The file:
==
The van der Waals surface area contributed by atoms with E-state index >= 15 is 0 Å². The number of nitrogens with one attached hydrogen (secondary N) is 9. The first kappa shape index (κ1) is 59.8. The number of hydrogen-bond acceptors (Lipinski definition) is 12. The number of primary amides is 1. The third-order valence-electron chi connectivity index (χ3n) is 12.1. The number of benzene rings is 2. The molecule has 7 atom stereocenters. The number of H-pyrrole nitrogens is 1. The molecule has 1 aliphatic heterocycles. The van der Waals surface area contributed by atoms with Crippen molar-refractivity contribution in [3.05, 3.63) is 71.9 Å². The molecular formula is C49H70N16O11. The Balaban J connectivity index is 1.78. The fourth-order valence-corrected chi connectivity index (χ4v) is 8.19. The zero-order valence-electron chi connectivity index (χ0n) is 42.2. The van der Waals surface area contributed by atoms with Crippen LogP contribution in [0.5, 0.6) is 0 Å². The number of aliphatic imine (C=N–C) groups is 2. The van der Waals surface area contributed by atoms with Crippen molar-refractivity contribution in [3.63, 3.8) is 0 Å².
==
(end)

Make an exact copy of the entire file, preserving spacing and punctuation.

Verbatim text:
The van der Waals surface area contributed by atoms with E-state index >= 15 is 0 Å². The number of nitrogens with one attached hydrogen (secondary N) is 9. The first kappa shape index (κ1) is 59.8. The number of hydrogen-bond acceptors (Lipinski definition) is 12. The number of primary amides is 1. The third-order valence-electron chi connectivity index (χ3n) is 12.1. The number of benzene rings is 2. The molecule has 7 atom stereocenters. The number of H-pyrrole nitrogens is 1. The molecule has 1 aliphatic heterocycles. The van der Waals surface area contributed by atoms with Crippen molar-refractivity contribution in [3.05, 3.63) is 71.9 Å². The molecular formula is C49H70N16O11. The Balaban J connectivity index is 1.78. The fourth-order valence-corrected chi connectivity index (χ4v) is 8.19. The zero-order valence-electron chi connectivity index (χ0n) is 42.2. The van der Waals surface area contributed by atoms with Crippen LogP contribution in [0.5, 0.6) is 0 Å². The number of aliphatic imine (C=N–C) groups is 2. The van der Waals surface area contributed by atoms with Crippen molar-refractivity contribution in [3.63, 3.8) is 0 Å².